Seventy-five percent accuracy thresholds for human performance at three presentation rates in Experiment 1 compared with the performance of the optimal Global Rotation Model using subsets of dots, or equivalently percent of available information. Error bars for the model simulations are standard errors calculated from 6 independent sets of stimuli, each containing the same number of trials as the psychophysical experiments.
Figure 5
 
Four representative trials in the symmetric shape/symmetric jitter condition from Experiment 3 at four different dynamic jitter levels. Trials with high dynamic jitter appear to display a unique shape on each frame while presenting a unidirectional rotation.
Figure 5
 
Four representative trials in the symmetric shape/symmetric jitter condition from Experiment 3 at four different dynamic jitter levels. Trials with high dynamic jitter appear to display a unique shape on each frame while presenting a unidirectional rotation.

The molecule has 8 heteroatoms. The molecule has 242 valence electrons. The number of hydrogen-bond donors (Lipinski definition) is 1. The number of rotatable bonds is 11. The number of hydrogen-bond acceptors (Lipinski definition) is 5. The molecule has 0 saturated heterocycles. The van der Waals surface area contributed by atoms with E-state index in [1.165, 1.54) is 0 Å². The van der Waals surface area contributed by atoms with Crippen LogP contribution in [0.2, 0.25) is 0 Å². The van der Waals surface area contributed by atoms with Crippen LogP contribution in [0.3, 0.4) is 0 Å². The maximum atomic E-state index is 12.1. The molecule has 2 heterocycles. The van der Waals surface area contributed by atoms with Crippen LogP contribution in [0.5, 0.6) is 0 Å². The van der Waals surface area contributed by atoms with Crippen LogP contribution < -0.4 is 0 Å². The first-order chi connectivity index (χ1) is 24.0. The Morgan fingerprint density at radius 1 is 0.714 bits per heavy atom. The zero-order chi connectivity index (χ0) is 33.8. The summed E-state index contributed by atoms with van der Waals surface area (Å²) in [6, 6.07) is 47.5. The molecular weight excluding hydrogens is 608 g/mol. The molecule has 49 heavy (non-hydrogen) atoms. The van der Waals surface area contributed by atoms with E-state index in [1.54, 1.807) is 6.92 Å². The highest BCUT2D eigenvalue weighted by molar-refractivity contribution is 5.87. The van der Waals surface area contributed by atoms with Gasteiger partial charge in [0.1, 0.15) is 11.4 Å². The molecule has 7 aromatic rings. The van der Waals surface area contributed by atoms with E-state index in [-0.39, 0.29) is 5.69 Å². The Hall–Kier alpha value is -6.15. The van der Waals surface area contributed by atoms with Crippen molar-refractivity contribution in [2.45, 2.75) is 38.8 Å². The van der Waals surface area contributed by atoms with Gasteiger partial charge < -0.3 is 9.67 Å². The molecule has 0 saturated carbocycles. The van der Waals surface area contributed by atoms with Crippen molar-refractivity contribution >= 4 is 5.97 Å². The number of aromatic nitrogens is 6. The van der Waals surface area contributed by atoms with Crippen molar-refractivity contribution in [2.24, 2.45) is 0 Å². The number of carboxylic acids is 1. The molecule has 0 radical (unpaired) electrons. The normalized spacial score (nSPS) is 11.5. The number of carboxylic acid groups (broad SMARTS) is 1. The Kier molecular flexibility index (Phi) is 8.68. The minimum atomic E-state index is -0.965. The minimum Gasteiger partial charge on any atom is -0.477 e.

Figure 6
 
(A–C and E–G) Results from Experiment 3 for symmetric and asymmetric random shapes. (D, H) Accuracy estimates from the Global Rotation Model for the two shape amplitudes.
Figure 6
 
(A–C and E–G) Results from Experiment 3 for symmetric and asymmetric random shapes. (D, H) Accuracy estimates from the Global Rotation Model for the two shape amplitudes.
Figure 7
 
Results from Experiment 4 for each of four observers (O1–O4). Red arrows for rigid motion stimuli indicate that performance was above threshold at all presented rates. Green bars show results for shape amplitude δ = 20 and blue bars for δ = 40.
Figure 7
 
Results from Experiment 4 for each of four observers (O1–O4). Red arrows for rigid motion stimuli indicate that performance was above threshold at all presented rates. Green bars show results for shape amplitude δ = 20 and blue bars for δ = 40.